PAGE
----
|Namesake||Mark Lambert Bristol|
|Builder||Federal Shipbuilding and Drydock Company|
|Laid down||20 December 1940|
|Launched||25 July 1941|
|Commissioned||22 October 1941|
|Class and type||Gleaves-class destroyer|
|Beam||36 ft (11 m)|
|Speed||37.5 kn (69.5 km/h; 43.2 mph)|
|Range||6,000 nmi (11,000 km; 6,900 mi) at 15 kn (28 km/h; 17 mph)|
|Complement||208 (276 war)|
USS Bristol (DD 453) was a Gleaves-class destroyer of the United States Navy, named for Rear Admiral Mark Lambert Bristol. She was launched 25 July 1941 by Federal Shipbuilding, Kearny, New Jersey; sponsored by Mrs. Powell Clayton.The destroyer was commissioned on 22 October 1941.
During her first year of service Bristol operated as a patrol and convoy escort in the North Atlantic, making several trans-Atlantic voyages to Ireland. On 22 September 1942, Cmdr John Albert Glick took over command of the ship. On 24 October 1942, she made her first voyage to North Africa, as part of the Operation Torch landings at Fedala, French Morocco (8–17 November). Returning to the United States in late November, she operated out of Norfolk, Virginia until 14 January 1943, when she again steamed to the Mediterranean where, with the exception of one trip to the Panama Canal Zone in April 1943, she served exclusively until 13 October 1943.
While on duty in that area, she took part in Operation Husky (9 July – 17 August 1943) and the Salerno landings (9–21 September). On 11 September 1943, Bristol rescued 70 survivors from the torpedoed destroyer Rowan. While performing shore bombardment during the same operation, she destroyed the Italian Navy armed train ("treno armato") T.A. 76/2/T around the port of Licata.
At 04:30 on 13 October 1943, while escorting a convoy to Oran, Algeria, Bristol was struck on the port side at the forward engine room by a single torpedo from U-boat U-371 commanded by Waldemar Mehl. Bristol was broken in half by the single explosion. No fires resulted, but steam, electrical power, and communications were lost and the ship had to be abandoned. Eight minutes after the explosion the aft section sank, followed four minutes later by the foreparts. Bristol suffered the loss of 52 of her crew; the survivors were rescued by the destroyers Trippe and Wainwright.
|HX 179||MOEF group A5||13–22 March 1942||21 ships escorted without loss from Newfoundland to Northern Ireland|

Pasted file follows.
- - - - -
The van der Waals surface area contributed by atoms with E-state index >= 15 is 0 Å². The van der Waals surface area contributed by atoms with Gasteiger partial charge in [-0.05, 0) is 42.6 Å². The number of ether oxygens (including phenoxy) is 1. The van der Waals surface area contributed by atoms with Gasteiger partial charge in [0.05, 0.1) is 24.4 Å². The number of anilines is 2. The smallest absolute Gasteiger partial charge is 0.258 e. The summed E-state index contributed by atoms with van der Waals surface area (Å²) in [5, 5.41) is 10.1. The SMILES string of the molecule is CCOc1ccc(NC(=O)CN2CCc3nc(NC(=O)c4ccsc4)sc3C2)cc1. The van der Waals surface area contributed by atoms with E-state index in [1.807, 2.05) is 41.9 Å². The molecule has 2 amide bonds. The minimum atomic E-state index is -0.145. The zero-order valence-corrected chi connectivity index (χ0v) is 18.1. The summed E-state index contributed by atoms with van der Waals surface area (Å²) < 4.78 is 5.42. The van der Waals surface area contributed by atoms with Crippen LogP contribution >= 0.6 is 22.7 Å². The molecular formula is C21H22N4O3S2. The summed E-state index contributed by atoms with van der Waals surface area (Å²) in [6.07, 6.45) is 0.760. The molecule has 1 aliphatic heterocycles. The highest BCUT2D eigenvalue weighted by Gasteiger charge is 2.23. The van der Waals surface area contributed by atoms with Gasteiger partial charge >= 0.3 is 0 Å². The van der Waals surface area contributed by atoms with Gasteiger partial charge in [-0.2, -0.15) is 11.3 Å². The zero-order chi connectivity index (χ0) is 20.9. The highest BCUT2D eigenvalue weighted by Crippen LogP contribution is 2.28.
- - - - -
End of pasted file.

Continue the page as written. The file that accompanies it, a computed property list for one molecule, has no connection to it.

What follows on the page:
|ON 81||MOEF group A5||30 March–9 April 1942||13 ships escorted without loss from Northern Ireland to Newfoundland|
|AT 17||1–12 July 1942||6 troopships escorted without loss from New York City to Firth of Clyde|
|UGF 1||24 October–8 November 1942||31 ships escorted without loss from Chesapeake Bay to Operation Torch|
|UGF 4||14–25 January 1943||21 ships escorted without loss from Chesapeake Bay to Mediterranean Sea|
|UGF 6||5–18 March 1943||22 ships escorted without loss from Chesapeake Bay to Mediterranean Sea|
|UGS 6||battle reinforcement||20–22 March 1943||Chesapeake Bay to Mediterranean Sea; 3 ships torpedoed & sunk|
|GUF 6||25 March–7 April 1943||15 ships escorted without loss from Mediterranean Sea to Chesapeake Bay|
|UGS 8A||17 May–1 June 1943||80 ships escorted without loss from Chesapeake Bay to Mediterranean Sea|
Bristol received three battle stars for her World War II service.
- Lenton, H.T., American Fleet and Escort Destroyers of World War Two (Doubleday, 1971), Volume 1, p. 90.
- "HX convoys". Andrew Hague Convoy Database. Retrieved 19 June 2011.
- "ON convoys". Andrew Hague Convoy Database. Retrieved 19 June 2011.
- "AT convoys". Andrew Hague Convoy Database. Retrieved 20 June 2011.
- "UGF convoys". Andrew Hague Convoy Database. Retrieved 20 June 2011.
- "UGS convoys". Andrew Hague Convoy Database. Retrieved 20 June 2011.
- "GUF convoys". Andrew Hague Convoy Database. Retrieved 20 June 2011.
- This article incorporates text from the public domain Dictionary of American Naval Fighting Ships. The entry can be found here.